An output of the AND gate 39 is applied to the driver 41 through the OR gate 40. The driver 41 is used for driving the infrared LED 42. The infrared LED 42 is provided inside of an infrared device 11 and sends out an infrared signal to the receiver 3.

A trigger signal based on an operation of the trigger switch SW1 is applied to the AND gate 43 and is applied to the AND gate 44 after being inverted. A continuous shooting signal based on the power supply/continuous shooting switch SW3 is applied to the AND gate 44 and is applied to the AND gate 43 after being inverted. A cursor signal based on the cursor switch SW4 is applied to the oscillator 47. A pause signal based on the pause switch SW2 is applied to the monostable multivibrator 48. Respective outputs of the monostable multivibrator 45, the oscillators 46 and 47 and the monostable multivibrator 48 are applied to the encoder 49. The encoder 49 encodes the respective signals inputted. An output of the encoder 49 is applied to the OR gate 40.

The output of the monostable multivibrator 45 is further applied to the monostable multivibrator 53 and is applied to the monostable multivibrator 51 through the OR gate 50. The output of the oscillator 46 is further applied to the monostable multivibrator 51 through the OR gate 50. Outputs of the monostable multivibrators 51 and 53 are respectively applied to the monostable multivibrators 52 and 54. Outputs of the monostable multivibrators 52 and 54 are applied to the AND gate 39 through the OR gate 55.

Description is now made of the operation of the shooting scope 5. First, a player carries the shooting scope 5 on his shoulder, and looks into the gunsight 10 to sight a target on the television screen. At this time, the lens 31 collects light on an image on the television screen in the vicinity of the optical axis of the barrel 8 and forms the image on the light receiving element 35. Consequently, the light receiving element 35 converts a light signal from the image in the vicinity of a portion to which the muzzle 9 is directed on the television screen (not the entire screen) into an electric signal and outputs the same.

The output of the light receiving element 35 is subjected to amplification, noise removal and waveform shaping by the pre-amplifier 36, the high-pass filter 37 and the waveform shaping circuit 38 and is converted into a pulse signal. The light receiving element 35 outputs a detection signal every time a scanning line, that is, a raster passes through a region where the lens 31 collects light on the television screen. Accordingly, an output of the waveform shaping circuit 38 becomes a pulse train of raster pulses having a period according to the horizontal frequency of a television video signal (hereinafter referred to as a raster pulse train). This raster pulse train is shown in FIG. 7 (b).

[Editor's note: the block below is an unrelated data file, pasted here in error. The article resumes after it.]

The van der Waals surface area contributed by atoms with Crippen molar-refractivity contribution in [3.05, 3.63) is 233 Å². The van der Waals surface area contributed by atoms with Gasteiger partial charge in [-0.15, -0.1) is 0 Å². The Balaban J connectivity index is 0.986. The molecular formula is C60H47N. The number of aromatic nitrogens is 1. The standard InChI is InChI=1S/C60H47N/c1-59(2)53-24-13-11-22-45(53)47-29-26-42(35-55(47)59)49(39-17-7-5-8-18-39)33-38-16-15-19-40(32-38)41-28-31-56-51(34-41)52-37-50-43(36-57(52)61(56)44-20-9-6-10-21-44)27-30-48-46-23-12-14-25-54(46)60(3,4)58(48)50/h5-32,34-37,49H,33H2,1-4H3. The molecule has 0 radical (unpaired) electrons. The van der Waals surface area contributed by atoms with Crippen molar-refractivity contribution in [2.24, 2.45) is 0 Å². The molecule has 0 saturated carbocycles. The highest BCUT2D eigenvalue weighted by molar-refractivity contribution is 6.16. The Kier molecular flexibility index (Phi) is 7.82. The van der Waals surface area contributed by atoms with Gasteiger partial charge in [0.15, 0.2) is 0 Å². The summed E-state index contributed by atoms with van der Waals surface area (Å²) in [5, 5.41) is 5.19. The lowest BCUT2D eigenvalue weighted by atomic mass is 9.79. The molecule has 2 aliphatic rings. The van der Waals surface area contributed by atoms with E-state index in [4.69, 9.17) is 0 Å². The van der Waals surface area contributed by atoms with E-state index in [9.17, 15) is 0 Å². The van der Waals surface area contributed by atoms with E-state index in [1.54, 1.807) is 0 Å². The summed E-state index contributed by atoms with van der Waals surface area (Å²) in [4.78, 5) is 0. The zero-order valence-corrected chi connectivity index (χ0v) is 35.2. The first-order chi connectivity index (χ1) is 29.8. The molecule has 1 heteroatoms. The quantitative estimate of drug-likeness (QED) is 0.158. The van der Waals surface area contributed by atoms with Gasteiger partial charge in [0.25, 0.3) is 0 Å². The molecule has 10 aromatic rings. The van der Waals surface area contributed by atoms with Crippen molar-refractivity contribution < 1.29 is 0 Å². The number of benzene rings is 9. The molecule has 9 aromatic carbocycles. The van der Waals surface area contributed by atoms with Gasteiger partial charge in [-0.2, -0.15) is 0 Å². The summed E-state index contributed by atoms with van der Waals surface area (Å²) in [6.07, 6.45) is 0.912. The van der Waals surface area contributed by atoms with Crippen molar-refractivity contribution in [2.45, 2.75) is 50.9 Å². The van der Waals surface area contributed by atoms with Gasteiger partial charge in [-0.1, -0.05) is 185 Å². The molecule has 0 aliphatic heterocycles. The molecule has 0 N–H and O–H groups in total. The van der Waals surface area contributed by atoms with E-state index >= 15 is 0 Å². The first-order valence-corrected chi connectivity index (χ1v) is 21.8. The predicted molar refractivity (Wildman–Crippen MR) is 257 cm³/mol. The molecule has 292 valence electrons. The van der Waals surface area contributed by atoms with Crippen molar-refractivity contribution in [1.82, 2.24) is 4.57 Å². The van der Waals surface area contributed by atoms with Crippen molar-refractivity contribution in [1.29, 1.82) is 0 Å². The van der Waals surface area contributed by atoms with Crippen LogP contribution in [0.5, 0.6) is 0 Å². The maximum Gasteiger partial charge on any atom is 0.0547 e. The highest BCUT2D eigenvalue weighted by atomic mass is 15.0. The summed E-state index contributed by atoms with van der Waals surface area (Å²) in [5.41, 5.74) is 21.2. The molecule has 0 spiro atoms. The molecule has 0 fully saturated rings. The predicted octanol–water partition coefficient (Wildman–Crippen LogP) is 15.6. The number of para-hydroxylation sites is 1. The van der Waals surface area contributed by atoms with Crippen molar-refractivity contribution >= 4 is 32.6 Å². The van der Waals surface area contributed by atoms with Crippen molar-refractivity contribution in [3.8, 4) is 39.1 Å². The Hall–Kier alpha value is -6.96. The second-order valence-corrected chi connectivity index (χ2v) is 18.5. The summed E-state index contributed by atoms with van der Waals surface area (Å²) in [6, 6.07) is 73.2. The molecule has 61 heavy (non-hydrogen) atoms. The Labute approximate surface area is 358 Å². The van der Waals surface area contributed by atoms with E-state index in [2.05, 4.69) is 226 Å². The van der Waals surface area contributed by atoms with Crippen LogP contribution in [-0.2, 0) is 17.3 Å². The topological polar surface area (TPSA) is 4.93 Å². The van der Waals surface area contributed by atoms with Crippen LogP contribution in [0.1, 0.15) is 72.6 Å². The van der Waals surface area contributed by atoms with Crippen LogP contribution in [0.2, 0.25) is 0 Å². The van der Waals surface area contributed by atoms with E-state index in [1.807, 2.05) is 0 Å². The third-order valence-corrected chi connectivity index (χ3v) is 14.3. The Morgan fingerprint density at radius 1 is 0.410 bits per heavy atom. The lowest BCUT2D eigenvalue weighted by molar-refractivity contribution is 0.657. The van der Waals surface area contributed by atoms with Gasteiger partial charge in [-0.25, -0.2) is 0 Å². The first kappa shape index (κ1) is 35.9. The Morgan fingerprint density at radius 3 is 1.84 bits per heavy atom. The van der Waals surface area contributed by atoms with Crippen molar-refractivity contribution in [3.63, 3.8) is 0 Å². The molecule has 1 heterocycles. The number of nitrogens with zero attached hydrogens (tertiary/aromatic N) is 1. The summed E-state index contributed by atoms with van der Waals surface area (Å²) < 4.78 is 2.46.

The player depresses the trigger switch SW1 when sighting of the target displayed on the television receiver 4 is terminated. Correspondingly, a trigger signal at a high level is output from this trigger switch SW1 and is applied to the monostable multivibrator 45 through the AND gate 43. The monostable multivibrator 45 outputs one pulse signal in response to this trigger signal. This pulse signal is applied to the encoder 49 to be encoded. As a result, the encoder 49 generates a trigger code as shown in FIG. 7 (a). This trigger code is applied to the driver 41 through the OR gate 40. The driver 41 drives the infrared rays LED 42 on the basis of the trigger code applied. Consequently, a trigger code serving as an infrared signal is outputted from the infrared LED 42, as shown in FIG. 7 (c).

The output pulse signal of the monostable multivibrator 45 is further applied to the monostable multivibrators 51 and 53. Outputs of the monostable multivibrators 51 and 53 are respectively applied to the monostable multivibrators 52 and 54. The monostable multivibrators 52 and 54 output a gate pulse having a width represented by dotted lines in FIG. 7 (for example, a width corresponding to two frame periods). This gate pulse is applied to the AND gate 39 through the OR gate 55. Consequently, the AND gate 39 is opened in a time period during which this gate pulse is applied to pass the raster pulse train applied from the waveform shaping circuit 38. The raster pulse train passing through the AND gate 39 is applied to the driver 41 through the OR gate 40. Consequently, the infrared LED is driven according to the raster pulse train, and the raster pulse train serving as an infrared signal is outputted from the infrared LED (see FIG. 7 (c)).